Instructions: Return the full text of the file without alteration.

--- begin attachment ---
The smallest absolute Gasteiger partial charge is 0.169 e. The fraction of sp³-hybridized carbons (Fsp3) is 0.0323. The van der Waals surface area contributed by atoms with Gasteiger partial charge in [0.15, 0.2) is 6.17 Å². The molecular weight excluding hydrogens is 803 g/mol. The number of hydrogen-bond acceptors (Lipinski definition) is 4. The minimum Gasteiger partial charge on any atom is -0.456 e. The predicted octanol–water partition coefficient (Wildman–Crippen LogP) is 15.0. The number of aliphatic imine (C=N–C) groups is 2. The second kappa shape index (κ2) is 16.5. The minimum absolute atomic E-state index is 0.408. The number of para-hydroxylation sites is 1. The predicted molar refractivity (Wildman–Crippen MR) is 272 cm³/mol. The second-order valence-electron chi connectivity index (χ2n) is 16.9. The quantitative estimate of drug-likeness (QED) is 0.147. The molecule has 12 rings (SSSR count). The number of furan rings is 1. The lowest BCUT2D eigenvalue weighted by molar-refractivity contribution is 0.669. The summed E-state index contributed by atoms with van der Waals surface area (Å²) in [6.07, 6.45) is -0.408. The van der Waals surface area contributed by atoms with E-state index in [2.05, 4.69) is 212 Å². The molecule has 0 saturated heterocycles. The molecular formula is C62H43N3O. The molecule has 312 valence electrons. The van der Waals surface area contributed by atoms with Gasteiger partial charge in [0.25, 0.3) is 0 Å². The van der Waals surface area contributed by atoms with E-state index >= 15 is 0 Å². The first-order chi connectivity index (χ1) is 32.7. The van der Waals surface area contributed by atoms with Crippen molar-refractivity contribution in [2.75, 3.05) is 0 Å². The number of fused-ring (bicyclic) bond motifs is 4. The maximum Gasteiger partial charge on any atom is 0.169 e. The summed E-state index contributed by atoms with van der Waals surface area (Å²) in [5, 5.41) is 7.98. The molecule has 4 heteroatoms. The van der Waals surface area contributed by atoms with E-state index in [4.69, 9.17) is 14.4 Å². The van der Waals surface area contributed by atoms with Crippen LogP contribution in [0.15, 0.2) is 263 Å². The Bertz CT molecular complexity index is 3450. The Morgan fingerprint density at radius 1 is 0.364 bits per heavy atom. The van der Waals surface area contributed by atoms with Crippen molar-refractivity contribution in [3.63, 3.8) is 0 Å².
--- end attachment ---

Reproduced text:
The smallest absolute Gasteiger partial charge is 0.169 e. The fraction of sp³-hybridized carbons (Fsp3) is 0.0323. The van der Waals surface area contributed by atoms with Gasteiger partial charge in [0.15, 0.2) is 6.17 Å². The molecular weight excluding hydrogens is 803 g/mol. The number of hydrogen-bond acceptors (Lipinski definition) is 4. The minimum Gasteiger partial charge on any atom is -0.456 e. The predicted octanol–water partition coefficient (Wildman–Crippen LogP) is 15.0. The number of aliphatic imine (C=N–C) groups is 2. The second kappa shape index (κ2) is 16.5. The minimum absolute atomic E-state index is 0.408. The number of para-hydroxylation sites is 1. The predicted molar refractivity (Wildman–Crippen MR) is 272 cm³/mol. The second-order valence-electron chi connectivity index (χ2n) is 16.9. The quantitative estimate of drug-likeness (QED) is 0.147. The molecule has 12 rings (SSSR count). The number of furan rings is 1. The lowest BCUT2D eigenvalue weighted by molar-refractivity contribution is 0.669. The summed E-state index contributed by atoms with van der Waals surface area (Å²) in [6.07, 6.45) is -0.408. The van der Waals surface area contributed by atoms with E-state index in [2.05, 4.69) is 212 Å². The molecule has 0 saturated heterocycles. The molecular formula is C62H43N3O. The molecule has 312 valence electrons. The van der Waals surface area contributed by atoms with Gasteiger partial charge in [0.25, 0.3) is 0 Å². The van der Waals surface area contributed by atoms with E-state index >= 15 is 0 Å². The first-order chi connectivity index (χ1) is 32.7. The van der Waals surface area contributed by atoms with Crippen molar-refractivity contribution in [2.75, 3.05) is 0 Å². The number of fused-ring (bicyclic) bond motifs is 4. The maximum Gasteiger partial charge on any atom is 0.169 e. The summed E-state index contributed by atoms with van der Waals surface area (Å²) in [5, 5.41) is 7.98. The molecule has 4 heteroatoms. The van der Waals surface area contributed by atoms with E-state index in [4.69, 9.17) is 14.4 Å². The van der Waals surface area contributed by atoms with Crippen LogP contribution in [0.15, 0.2) is 263 Å². The Bertz CT molecular complexity index is 3450. The Morgan fingerprint density at radius 1 is 0.364 bits per heavy atom. The van der Waals surface area contributed by atoms with Crippen molar-refractivity contribution in [3.63, 3.8) is 0 Å².